Indigenous Peoples in Peru have achieved a significant landmark in the fight against climate change, with the country set to launch the world’s first Indigenous Climate Platform (PCI). Coming nearly four years after such a mechanism was endorsed by the Paris Climate Agreement, the PCI will allow indigenous peoples to meet in order to share knowledge and practices, and to implement holistic solutions to address climate change at local, regional and national levels, with government funding and support.
This announcement follows an initial round of negotiations between Indigenous Peoples’ organisations and the Peruvian Government, during the first phase of a formal consultation process on Peru’s Legal Framework for Climate Change (Law 30754). The law seeks to provide a legal framework to implement and monitor Peru’s response to the climate change crisis including its formal commitments to the UNFCCC to reduce its greenhouse gas emissions by 30% by 2050.
The negotiations began amidst calls from indigenous organisations for “true climate protection ambition to curb the destruction of Peru and the world’s natural and social foundation”. The indigenous Amazonian organisation (AIDESEP) and the National Organisation of Indigenous Women (ONAMIAP) have outlined a series of key calls to action and proposals for modification of the new law. The organisations noted that, faced with climate catastrophe, Indigenous Peoples are already contributing to climate mitigation and adaptation within their territories.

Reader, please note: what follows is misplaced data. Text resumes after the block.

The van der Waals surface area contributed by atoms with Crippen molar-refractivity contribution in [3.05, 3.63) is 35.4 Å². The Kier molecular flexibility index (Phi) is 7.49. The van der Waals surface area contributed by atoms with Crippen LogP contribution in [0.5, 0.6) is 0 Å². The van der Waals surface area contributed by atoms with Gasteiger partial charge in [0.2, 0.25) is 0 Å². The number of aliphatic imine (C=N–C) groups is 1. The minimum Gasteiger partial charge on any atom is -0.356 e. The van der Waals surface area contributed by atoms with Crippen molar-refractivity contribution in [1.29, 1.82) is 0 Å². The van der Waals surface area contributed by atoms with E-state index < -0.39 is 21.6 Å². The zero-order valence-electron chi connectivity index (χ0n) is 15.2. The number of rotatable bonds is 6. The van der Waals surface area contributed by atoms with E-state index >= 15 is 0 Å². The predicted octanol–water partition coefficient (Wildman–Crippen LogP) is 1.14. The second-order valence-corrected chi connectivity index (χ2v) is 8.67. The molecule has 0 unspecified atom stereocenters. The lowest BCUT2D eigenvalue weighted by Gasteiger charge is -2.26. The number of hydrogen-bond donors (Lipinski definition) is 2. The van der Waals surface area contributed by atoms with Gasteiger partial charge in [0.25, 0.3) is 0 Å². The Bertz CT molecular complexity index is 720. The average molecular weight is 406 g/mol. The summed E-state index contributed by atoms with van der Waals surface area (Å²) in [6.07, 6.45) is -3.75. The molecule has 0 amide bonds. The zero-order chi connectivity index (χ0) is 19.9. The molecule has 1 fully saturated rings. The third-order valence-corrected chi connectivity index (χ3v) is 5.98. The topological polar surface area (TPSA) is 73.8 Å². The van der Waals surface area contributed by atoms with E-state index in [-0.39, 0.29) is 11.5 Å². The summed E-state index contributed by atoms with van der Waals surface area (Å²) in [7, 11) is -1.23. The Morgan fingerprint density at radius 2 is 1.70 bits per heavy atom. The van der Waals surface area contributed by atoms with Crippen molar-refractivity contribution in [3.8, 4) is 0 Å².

In addition to the creation of the PCI, the initial negotiations produced important commitments to strengthen indigenous alternatives to forest protection, including the so-called ‘Indigenous Amazonian REDD’, an indigenous adaptation of conventional “Reducing Emissions from Degradation and Deforestation” schemes (REDD)
However, leaders of AIDESEP warned that key issues remain to be agreed upon during subsequent phases of the consultation process. These include providing indigenous peoples with direct access to funds for climate action; measures to control carbon credit speculation; and a significant increase in curbing extractive industries which drive greenhouse gas emissions, deforestation and social conflict in indigenous territories.
"We hope that all of our proposals will be incorporated into final agreements… because through these means we can stop the violation and the destruction of our Amazon. We want the Prior Consultation process to be as transparent and effective as possible in order to curb extractive activities that affect our communities. We want the State to guarantee the rights of our peoples," said Edwin Montenegro, member of the Awajún people and AIDESEP leader.
The next phase of the negotiations begins on 19 August 2019.
NOTES: “Indigenous Amazonian REDD” are schemes which have been proposed and developed by AIDESEP and COICA since 2011. They focus on initiatives that are not paid for by controversial carbon offset schemes, as well as on channelling funds to securing collective land rights and forest governance. For more information see this short film.